Suse Linux Enterprise Desktop 11

The dream of Linux displacing Windows on the business desktop won’t die, at least if Novell has its way.

Price
£32

Suse Linux Enterprise Desktop 11, or SLED 11 to its friends, is the first enterprise product Novel has produced based on its free openSUSE 11.1 Linux distribution. In addition to the value-add of technical support that comes with paid-for licences, SLED 11 has a decent number of software additions designed to give it the edge over the free version.

Differentiators

If there's one single feature of SLED that makes it stand out from standard, unsupported Linux distros produced by the open-source community, it's Windows compatibility. Everything is focused on Microsoft interoperability, and Novell makes no assumption that SLED will be used with its sister product, Suse Linux Enterprise Server, or even in a Unix network.

Quite the reverse, in fact: the idea is you can drop it directly into existing Microsoft infrastructure. SLED bends over backwards to accommodate Microsoft in every way it can, not only in back-end compatibility, but in look and feel.

Advertisement
Advertisement - Article continues below
Advertisement - Article continues below

Interoperability

It's designed to be deployable as a general-purpose vanilla desktop platform, expressly to replace the run-of-the-mill Windows desktop the average office worker needs. SLED has full Active Directory compatibility, Exchange Server interoperability (see below for more on that), and a raft of details to ease the pain of the Windows transition for end users. For instance, it includes the Novell edition of OpenOffice.org 3.0. Unlike the standard version, Novell has licensed fonts which exactly match the standard Microsoft fonts. The result is a far less alien-looking environment and much better preservation of formatting when you open up a Word file. You also get Adobe-licensed Flash support, Microsoft Silverlight support (via the first release of Moonlight, the open-source Silverlight project) and a Java runtime out of the box, making the web just as accessible as it is through a Windows platform.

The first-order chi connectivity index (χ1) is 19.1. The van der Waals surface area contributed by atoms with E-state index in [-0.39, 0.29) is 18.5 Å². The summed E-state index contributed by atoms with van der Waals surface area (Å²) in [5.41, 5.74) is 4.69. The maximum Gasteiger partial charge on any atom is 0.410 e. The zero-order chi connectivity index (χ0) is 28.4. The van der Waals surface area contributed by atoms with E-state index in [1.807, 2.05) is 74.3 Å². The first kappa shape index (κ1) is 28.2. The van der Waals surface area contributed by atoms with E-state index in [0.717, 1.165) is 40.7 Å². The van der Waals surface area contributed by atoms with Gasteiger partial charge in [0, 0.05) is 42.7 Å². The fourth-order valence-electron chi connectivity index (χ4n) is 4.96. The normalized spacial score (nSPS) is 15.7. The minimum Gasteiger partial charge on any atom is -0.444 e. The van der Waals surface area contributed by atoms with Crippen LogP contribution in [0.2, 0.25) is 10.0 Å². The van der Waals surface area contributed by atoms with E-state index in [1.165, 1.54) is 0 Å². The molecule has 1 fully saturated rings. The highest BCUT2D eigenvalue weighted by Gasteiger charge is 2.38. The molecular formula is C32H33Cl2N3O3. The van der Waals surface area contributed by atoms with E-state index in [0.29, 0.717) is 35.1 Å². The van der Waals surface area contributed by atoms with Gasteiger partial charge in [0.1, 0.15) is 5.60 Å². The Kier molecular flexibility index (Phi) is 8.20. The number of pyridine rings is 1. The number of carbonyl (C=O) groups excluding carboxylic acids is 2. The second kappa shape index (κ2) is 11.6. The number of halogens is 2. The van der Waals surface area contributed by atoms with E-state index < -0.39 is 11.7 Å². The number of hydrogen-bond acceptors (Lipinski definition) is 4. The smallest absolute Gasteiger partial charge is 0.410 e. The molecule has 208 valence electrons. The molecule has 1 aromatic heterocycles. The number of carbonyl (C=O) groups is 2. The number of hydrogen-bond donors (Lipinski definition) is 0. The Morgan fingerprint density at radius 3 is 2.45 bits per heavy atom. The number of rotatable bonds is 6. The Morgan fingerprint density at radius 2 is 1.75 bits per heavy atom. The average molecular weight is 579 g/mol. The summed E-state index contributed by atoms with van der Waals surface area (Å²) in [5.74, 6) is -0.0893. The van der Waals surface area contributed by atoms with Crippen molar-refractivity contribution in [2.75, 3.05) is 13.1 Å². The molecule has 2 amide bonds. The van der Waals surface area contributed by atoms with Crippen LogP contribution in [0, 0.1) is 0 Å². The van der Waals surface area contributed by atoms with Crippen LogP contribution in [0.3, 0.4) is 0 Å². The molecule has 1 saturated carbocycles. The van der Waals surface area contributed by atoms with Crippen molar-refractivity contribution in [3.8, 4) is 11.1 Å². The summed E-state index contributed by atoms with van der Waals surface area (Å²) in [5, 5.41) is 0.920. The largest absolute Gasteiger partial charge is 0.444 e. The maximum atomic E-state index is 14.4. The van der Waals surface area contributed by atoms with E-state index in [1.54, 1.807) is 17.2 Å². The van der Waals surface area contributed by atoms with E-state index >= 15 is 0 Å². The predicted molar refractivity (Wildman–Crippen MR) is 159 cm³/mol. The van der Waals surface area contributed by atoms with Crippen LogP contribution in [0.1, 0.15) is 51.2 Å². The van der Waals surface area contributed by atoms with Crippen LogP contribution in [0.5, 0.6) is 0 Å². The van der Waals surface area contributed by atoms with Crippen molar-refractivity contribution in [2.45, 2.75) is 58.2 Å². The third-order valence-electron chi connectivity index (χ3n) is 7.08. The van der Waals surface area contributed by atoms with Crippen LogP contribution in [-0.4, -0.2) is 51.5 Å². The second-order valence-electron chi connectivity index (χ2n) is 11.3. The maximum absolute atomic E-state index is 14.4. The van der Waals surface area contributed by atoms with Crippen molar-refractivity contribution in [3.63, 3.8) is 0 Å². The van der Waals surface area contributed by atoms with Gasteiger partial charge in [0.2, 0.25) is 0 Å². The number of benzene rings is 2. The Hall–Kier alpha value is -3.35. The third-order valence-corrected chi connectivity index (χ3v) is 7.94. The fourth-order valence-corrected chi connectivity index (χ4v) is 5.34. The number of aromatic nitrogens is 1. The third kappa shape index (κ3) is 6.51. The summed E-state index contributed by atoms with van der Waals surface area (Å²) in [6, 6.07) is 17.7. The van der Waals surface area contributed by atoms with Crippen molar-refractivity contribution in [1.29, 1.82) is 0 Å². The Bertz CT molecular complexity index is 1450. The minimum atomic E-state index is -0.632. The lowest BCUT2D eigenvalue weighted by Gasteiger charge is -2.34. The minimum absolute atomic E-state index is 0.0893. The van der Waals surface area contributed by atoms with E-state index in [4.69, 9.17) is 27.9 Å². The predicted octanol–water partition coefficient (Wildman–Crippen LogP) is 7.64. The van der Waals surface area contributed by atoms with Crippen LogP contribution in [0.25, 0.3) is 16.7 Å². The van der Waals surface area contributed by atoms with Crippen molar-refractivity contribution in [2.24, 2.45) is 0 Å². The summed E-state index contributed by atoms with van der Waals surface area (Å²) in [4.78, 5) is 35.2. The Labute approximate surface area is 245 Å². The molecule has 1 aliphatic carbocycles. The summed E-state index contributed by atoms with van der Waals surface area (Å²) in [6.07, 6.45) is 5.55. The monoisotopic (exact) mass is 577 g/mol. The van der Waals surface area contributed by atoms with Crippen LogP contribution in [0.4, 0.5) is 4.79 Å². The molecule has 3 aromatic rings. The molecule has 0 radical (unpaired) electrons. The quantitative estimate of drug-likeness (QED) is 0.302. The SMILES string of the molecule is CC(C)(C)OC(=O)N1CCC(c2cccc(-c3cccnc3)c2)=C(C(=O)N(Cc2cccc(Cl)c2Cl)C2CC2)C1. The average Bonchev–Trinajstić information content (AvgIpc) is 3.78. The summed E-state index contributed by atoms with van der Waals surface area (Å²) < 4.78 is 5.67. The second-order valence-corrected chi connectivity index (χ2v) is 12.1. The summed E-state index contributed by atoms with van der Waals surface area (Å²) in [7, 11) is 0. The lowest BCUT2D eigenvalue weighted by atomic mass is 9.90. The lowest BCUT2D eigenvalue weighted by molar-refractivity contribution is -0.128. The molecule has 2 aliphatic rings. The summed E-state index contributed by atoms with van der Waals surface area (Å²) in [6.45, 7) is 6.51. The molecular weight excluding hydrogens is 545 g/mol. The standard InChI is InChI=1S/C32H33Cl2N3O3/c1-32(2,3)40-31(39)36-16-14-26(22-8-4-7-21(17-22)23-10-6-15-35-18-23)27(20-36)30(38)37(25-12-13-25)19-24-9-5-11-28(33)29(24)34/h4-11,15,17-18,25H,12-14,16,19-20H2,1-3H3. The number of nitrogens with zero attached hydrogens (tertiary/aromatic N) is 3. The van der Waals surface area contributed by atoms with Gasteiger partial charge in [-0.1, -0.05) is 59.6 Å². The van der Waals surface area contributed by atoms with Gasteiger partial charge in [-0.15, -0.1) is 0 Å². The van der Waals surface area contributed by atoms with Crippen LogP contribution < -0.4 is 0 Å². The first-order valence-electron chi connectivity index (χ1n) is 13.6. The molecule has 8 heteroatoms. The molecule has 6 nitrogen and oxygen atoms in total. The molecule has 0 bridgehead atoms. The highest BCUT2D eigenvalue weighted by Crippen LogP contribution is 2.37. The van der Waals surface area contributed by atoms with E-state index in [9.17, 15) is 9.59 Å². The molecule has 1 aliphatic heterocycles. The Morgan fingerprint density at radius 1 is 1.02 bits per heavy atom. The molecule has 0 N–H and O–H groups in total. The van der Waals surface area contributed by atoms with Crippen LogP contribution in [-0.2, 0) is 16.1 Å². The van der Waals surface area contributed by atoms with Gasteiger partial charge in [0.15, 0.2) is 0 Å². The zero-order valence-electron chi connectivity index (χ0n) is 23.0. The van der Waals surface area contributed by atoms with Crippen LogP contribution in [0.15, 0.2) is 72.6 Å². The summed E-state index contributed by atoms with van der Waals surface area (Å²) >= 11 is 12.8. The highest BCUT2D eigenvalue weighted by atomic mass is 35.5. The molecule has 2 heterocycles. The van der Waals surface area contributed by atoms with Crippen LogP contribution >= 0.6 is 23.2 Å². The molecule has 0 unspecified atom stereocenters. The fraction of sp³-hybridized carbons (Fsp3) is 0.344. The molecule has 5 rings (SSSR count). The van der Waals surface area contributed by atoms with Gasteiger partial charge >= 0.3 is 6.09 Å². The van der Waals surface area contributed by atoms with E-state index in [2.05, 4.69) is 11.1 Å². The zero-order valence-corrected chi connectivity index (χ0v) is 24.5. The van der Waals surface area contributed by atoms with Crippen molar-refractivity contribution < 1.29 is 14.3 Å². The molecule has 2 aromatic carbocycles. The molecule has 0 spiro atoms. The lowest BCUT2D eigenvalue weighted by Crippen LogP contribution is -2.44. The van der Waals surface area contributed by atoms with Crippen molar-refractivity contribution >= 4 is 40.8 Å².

On the admin side, central management can be handled by Novell's YaST tool. The YaST interface also includes Novell's AppArmor, allowing for user-based application permissions and lockdown. It's a far easier system to use than the nightmarish SELinux tool.

Installation

There are no great surprises here. The standard 32-bit OS is a 3.6GB ISO-file download, and on installation you have the choice of GNOME or KDE desktops. There's a more restricted set of packages available than standard do-it-all distros like Fedora (no dev packages for instance), and you also need to accept a raft of EULAs, which feels odd for a Linux installation. Aside from that, the installation is at least as slick and as automated as Vista or Windows 7. Automated push of network installations can be accomplished with the AutoYaST tool.

Featured Resources

How inkjet can transform your business

Get more out of your business by investing in the right printing technology

Download now

Journey to a modern workplace with Office 365: which tools and when?

A guide to how Office 365 builds a modern workplace

Download now

Modernise and transform your sales organisation

Learn how a modernised sales process can drive your business

Download now

Your guide to managing cloud transformation risk

Realise the benefits. Mitigate the risks

Download now
Advertisement

Most Popular

Visit/cloud/cloud-computing/354767/google-cloud-snaps-up-multi-cloud-analytics-platform-for-26bn
cloud computing

Google Cloud snaps up multi-cloud analytics platform for $2.6bn

13 Feb 2020
Visit/mobile/28299/how-to-use-chromecast-without-wi-fi
Mobile

How to use Chromecast without Wi-Fi

5 Feb 2020
Visit/cloud/microsoft-azure/354771/microsoft-azure-is-a-testament-to-satya-nadellas-strategic-nouse
Microsoft Azure

Microsoft Azure is a testament to Satya Nadella’s strategic nouse

14 Feb 2020
Visit/operating-systems/27717/how-to-fix-a-stuck-windows-10-update
operating systems

How to fix a stuck Windows 10 update

12 Feb 2020